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After 1.d4 d5 2.Bf4 I once wrote that 2...c5 was the refutation of White's early queen's bishop sortie, much as in the London system we examined some time ago with 2 Nf3 and 3 Bf4. It is not that clear however in this particular order of moves because of the central counter blow 3.e4!?, which is obviously impossible when the black knight already stands on f6.

Download PGN of November '05 d-Pawn Specials games

London [D00]

This is what we will focus on this month starting with 3 top level games just played this summer.

In each of them the 2600+ player of Black accepted the gambit by 3...dxe4 when the reply 4.d5 reaches a sort of Albin Counter-Gambit (1.d4 d5 2.c4 e5 3.dxe5 d4, as recently brought again into the limelight by Morozevich; no losses, but wins against Sokolov in Wijk aan Zee, Topalov in Amber Monaco and Khenkin in Ordix Mainz just this year!!) with the reverse colours where the extra tempo provided by Bf4 can prove quite useful:

4...Nf6 5.Nc3 a6 follows, as the control of the b5-square (b4 for White) is usually very important with this pawn structure, especially with a bishop already on the b8-h2 diagonal in conjunction with the primary, though effective threat of Nb5.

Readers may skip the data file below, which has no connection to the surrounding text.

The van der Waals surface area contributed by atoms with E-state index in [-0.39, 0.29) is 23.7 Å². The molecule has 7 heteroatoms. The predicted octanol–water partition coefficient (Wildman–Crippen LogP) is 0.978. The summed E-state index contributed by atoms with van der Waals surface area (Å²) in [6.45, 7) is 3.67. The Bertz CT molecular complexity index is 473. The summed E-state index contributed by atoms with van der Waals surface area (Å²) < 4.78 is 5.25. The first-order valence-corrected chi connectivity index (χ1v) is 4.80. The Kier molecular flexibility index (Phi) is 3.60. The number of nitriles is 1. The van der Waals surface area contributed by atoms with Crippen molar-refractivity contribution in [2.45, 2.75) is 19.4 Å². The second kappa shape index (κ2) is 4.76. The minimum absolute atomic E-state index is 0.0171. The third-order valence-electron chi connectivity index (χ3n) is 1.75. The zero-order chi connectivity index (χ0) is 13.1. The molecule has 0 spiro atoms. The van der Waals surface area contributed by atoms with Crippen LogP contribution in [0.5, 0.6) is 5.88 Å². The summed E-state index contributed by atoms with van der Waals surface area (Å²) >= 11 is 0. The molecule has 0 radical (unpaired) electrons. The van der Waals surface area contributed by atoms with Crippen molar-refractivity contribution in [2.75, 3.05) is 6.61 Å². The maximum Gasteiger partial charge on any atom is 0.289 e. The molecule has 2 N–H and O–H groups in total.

Now White continues 6.Qe2 The difference with the 'normal' Albin Counter-Gambit, where Black usually plays the economical manoeuvre ...Nge7-g6 in order to win his pawn back, is that this would not be so effective in our case, after the thematic black kingside fianchetto, simply because the white queen's bishop is out of c1, and defending b2 no more.

In Game one Black decided to hang on to the pawn with 6...Bf5, which meets 7.0-0-0 as, on the other hand, the extra-tempo does fit well with this alternative, aggressive and rapid development, which more or less implies the idea of renouncing regaining the e4-pawn, but rather 'completely' sacrifices a pawn with the move f2-f3 as in a BDG, in order to develop the kingside and maintain Black's backward e-pawn under pressure.

This is exactly how the game went and although Black eventually managed to shut the 'deadly diagonal' h2-b8 (precisely, considering White's second move!) by returning the pawn, he had already given too much space and too many squares to be able to resist an invasion.

As a direct consequence of White's move order compared to a 'Black' Albin Counter-Gambit, Game two saw the opponent freeing his often backward e-pawn by 6...e6!?, with the idea of getting rid of the annoying thorn on d5 which restricts his space, controls important squares right in his own camp whilst splitting it into two parts.

The game continued 7.0-0-0 Qa5 8.d6?!, which is thematic in order to weaken the dark squares but more often after Black's preliminary ...g6.

Unfortunately, it only required a couple of moves for Back to surround it and trade it against some less important belongings, in the meantime gaining the initiative supported by a strong pair of bishops which he eventually failed to convert into something more substantial.

Game three shows the standard procedure against the Albin, intending to give back the pawn in return for attacking chances against the enemy's fragile long castle by 6...g6: